Harper's Young People, November 23, 1880 (Illustrated)by Various Various
Hannah was a tender-hearted
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A long time ago—more than three thousand years—a little boy was born to a loving mother. She was a Jewess, and in those days it was the custom to be called by only one name. Her name was Hannah, or Anna. She lived with the father of her little boy in a mountain village six or eight miles north of the city of Jerusalem.
Hannah was a tender-hearted woman, and as good as she was gentle. She longed to have a little boy who might grow up and be trained to be a teacher of the true God among the people around her, who were very ignorant and wicked in those days. So she prayed, and God heard her prayer. Upon the birth of the little fellow she named him Samuel, which means Asked of God. So happy and grateful to God was this Jewish mother that she wrote a wonderful song, which has been preserved all these years, and may be still read in the Bible.
When her boy was two or three years old she carried him to the place where the people of the country met to worship God, where was the great tent called the Tabernacle, with its different coverings, of which we are told in the second book of the Bible, and where the priest of God and those that assisted him lived. Here she left him, with many warm kisses and tears, that he might be taught by these religious men, and be fitted to become in after-years a prophet or teacher of the true God. His school had no vacations; but once a year regularly his mother came to see him, bringing him a new, rich mantle as a gift of love, and a proper robe for one who assisted in public worship, although a child, to wear.
Every one saw that he was a remarkable boy. The old priest loved him as a son. The blessed God in heaven also loves children, and knows how to express His love to them so that they will understand it. He sometimes intimates to them, when He is about to call them to some great work, that they are by-and-by to become His ministers. Many a little fellow as young as Samuel has felt in his mind, he hardly knew how or why, that he would some time be a preacher of the Gospel.
When Samuel was about twelve years of age this wonderful thing happened to him. He had a little room by himself within the great tent where the people worshipped. The aged priest, whose name was Eli, had another quite near to him. In the night, while the lamps were still burning in the Tabernacle, and he had fallen asleep on his bed, he was suddenly awaked by a voice calling him by name. He supposed, of course, it was Eli calling, and he hurried to the old man's chamber, saying, as he entered, "Here am I."
"I did not call you," said Eli; "go, lie down again."
He had hardly dropped into slumber once more, when the same voice awaked him again: "Samuel, Samuel," it said.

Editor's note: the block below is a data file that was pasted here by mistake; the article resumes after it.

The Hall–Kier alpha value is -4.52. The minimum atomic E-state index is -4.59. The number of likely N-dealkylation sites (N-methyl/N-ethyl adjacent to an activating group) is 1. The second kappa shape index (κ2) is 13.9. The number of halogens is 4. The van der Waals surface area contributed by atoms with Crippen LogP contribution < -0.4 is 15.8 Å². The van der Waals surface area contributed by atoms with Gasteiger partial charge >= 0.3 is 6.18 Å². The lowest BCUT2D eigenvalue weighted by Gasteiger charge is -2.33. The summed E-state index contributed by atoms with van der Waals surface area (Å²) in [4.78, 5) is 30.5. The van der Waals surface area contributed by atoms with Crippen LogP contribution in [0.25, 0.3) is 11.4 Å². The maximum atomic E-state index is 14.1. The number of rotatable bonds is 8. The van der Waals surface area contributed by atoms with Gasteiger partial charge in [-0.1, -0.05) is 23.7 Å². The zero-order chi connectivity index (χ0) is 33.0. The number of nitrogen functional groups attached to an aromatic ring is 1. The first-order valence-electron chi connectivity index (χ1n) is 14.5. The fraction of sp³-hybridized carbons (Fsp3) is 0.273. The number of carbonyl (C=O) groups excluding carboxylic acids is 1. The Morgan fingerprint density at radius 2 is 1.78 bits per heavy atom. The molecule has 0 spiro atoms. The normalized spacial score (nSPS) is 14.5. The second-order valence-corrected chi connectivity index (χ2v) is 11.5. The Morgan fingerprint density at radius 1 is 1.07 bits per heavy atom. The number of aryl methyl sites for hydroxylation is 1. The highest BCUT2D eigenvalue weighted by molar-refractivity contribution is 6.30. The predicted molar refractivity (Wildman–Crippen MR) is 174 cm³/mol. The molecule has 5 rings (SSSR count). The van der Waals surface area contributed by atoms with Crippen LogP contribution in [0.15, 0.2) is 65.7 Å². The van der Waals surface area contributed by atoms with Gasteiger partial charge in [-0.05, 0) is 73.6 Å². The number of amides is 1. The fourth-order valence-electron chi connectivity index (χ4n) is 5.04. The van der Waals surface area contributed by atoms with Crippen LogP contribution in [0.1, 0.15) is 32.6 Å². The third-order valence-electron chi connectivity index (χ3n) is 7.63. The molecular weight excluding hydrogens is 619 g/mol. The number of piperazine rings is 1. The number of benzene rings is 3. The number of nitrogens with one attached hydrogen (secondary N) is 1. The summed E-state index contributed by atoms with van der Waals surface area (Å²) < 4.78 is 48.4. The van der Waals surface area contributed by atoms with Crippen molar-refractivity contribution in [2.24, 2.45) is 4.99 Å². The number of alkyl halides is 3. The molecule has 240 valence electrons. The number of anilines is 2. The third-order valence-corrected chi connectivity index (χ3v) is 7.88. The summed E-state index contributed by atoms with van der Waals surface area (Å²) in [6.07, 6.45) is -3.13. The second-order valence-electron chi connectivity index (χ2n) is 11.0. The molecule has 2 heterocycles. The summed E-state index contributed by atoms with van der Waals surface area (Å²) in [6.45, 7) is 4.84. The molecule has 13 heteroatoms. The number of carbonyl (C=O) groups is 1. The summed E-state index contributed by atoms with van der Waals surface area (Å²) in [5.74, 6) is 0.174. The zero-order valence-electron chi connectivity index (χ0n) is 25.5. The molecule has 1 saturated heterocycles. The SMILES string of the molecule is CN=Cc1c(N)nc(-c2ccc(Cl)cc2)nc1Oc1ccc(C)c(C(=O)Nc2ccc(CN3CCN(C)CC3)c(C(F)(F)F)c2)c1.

He ran again to the room of Eli, and said, "Here am I; for thou didst call me."
The old man thought, probably, that he was disturbed by terrifying dreams, and said to him, "I called not, my son; lie down again."
A third time the voice called. It is wonderful that the lad was not affrighted. But if one loves God and does right, there is nothing that can harm him. The open-faced child of the Tabernacle, obeying without hesitation, although answering twice in vain, hastened to the chamber of Eli with his ready and filial response, "Here am I; for thou didst call me."
The aged minister then knew that it was not a human voice, but the voice of God. He said to the child, "Go, lie down, and if the voice is heard again, say, 'Speak, Lord, for Thy servant heareth.'"
He went alone to his chamber and to his bed in the silence of the night, and once more the voice came, so sweet and gentle as not to terrify him, "Samuel, Samuel."
"Speak, Lord," he answered, as he sat up on his bed, "for Thy servant heareth."
Then God gave him a message to his master, and to the people, and made him at this early age a teacher and a prophet of the Lord.
It was just at this moment, when the boy sits up, solemnly, with his eyes wide-opened, listening to the Divine voice, that the great English painter Sir Joshua Reynolds, in his well-known picture, represents the prophet-child. It is at this moment that his wondering and prayerful face is caught by the artist in the beautiful picture which is given in this paper.
God does not now speak audibly in the sleeping-rooms of little fellows; but when they kneel, night by night, by their bedsides, and say, "Speak, Lord, for Thy servant heareth," He comes into their minds and leads and teaches them just as if He called them by name. There is no prayer goes up to Heaven more readily heard or answered than the simple words of a sincere, praying child.
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